Microsoft Claims Google “Manufactured” Reasons To Block YouTube App

Microsoft Claims Google “Manufactured” Reasons To Block YouTube App
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It seems like Microsoft Corporation (NASDAQ:MSFT) is the one getting “scroogled” by Google Inc (NASDAQ:GOOG) now. Microsoft essentially accuses the search giant of trying to sabotage the Windows Phone experience—specifically through the YouTube app. Google is still blocking the YouTube app on Microsoft’s Windows Phones, even though Microsoft said it has addressed the initial problems expressed by Google.

Microsoft Claims Google “Manufactured” Reasons To Block YouTube App

A history of Microsoft’s spat with Google

David Howard, corporate vice president at Microsoft Corporation (NASDAQ:MSFT) posted a blog article on Technet explaining the situation on Thursday. He reminded Windows Phone users that last May Microsoft launched an improved version of the YouTube app on the platform, but then Google Inc (NASDAQ:GOOG) objected to a number of things in that app.

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Microsoft then took the app down, addressed the points expressed by Google and re-launched it. Microsoft enabled Google’s ads within the app, disabled video downloads and made it so that users could no longer view reserved videos. But in spite of those steps to fulfill Google’s requests, the search giant has blocked it again.

Microsoft accuses Google of acting in bad faith

According to Howard’s post, Google Inc (NASDAQ:GOOG)’s latest objections with the new YouTube app “are not only inconsistent with Google’s own commitment of openness, but also involve requirements for a Windows Phone app that it doesn’t impose on its own platform or Apple’s (both of which use Google as the default search engine, of course).”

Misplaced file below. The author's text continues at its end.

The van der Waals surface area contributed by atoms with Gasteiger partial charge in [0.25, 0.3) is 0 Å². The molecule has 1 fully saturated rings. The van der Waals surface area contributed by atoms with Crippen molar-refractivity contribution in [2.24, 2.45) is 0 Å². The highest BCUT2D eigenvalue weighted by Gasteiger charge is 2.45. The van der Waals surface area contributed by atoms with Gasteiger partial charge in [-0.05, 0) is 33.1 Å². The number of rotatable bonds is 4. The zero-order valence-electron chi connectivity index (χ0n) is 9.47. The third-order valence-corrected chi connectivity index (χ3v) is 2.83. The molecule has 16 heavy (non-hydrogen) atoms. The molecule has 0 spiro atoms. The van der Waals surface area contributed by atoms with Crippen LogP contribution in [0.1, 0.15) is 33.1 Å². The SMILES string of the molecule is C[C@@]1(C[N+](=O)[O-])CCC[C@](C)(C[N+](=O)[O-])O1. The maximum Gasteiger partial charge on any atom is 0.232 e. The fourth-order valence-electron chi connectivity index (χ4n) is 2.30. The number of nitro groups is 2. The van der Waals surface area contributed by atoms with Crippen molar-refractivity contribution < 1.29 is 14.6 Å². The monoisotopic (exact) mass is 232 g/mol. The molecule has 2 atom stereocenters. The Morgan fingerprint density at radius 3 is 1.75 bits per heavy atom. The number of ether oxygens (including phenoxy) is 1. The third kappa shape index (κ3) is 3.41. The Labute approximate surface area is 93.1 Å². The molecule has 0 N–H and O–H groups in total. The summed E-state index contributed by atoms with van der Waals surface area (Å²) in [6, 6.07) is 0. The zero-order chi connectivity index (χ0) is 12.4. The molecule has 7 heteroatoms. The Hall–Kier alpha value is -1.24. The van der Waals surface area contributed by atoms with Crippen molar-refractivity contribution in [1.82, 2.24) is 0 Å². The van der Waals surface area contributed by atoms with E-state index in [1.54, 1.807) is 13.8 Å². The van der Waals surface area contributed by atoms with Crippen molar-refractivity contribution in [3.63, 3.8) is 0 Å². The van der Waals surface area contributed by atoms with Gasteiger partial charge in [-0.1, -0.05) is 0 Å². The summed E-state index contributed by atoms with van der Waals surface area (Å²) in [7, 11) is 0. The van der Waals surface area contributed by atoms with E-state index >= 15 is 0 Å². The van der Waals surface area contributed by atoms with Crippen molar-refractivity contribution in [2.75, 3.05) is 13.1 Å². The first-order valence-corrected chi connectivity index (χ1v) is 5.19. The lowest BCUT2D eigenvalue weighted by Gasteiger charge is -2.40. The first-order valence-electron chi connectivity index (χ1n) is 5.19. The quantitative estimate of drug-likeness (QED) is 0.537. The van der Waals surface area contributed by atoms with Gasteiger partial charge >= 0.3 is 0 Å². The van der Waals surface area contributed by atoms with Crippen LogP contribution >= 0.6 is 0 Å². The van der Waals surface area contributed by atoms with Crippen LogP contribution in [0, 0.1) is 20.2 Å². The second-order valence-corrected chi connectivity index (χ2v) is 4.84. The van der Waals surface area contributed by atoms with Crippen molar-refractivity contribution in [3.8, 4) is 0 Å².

Microsoft Corporation (NASDAQ:MSFT) goes on to point out that Google had said in the past that it wanted to grow its business through open access to its platforms and content. The search giant reiterated this view again throughout the recent antitrust investigations it faces.

Google demands Microsoft use HTML5

Google’s new requirement for Microsoft before it will unblock the YouTube app on Windows Phones is that the company write it using the new coding language HTML5. As Howard points out, “this was an odd request since neither YouTube’s iPhone app nor its Android app are built on HTML5.”

He said “experts from both companies” examined whether it would be feasible to build a YouTube app on HTML5 and found that it would be “technically difficult and time consuming.” As such, Microsoft believes YouTube hasn’t made this conversion for its iPhone or Android apps yet.

Google’s other problems with Microsoft’s app

“It seems to us that Google’s reasons for blocking our app are manufactured so that we can’t give our users the same experience Android and iPhone users are getting,” Howard wrote. “The roadblocks Google has set up are impossible to overcome, and they know it.”

According to Howard, Google claims that another problem with the new app is that “it doesn’ always serve ads based on conditions imposed by content creators.” He said their app delivers Google’s ads using all of the information available to them. They have asked Google to provide the same information provided to iPhone and Android so that they can mirror the way ads are served by those platforms. However, Google refuses to provide the information to Microsoft.

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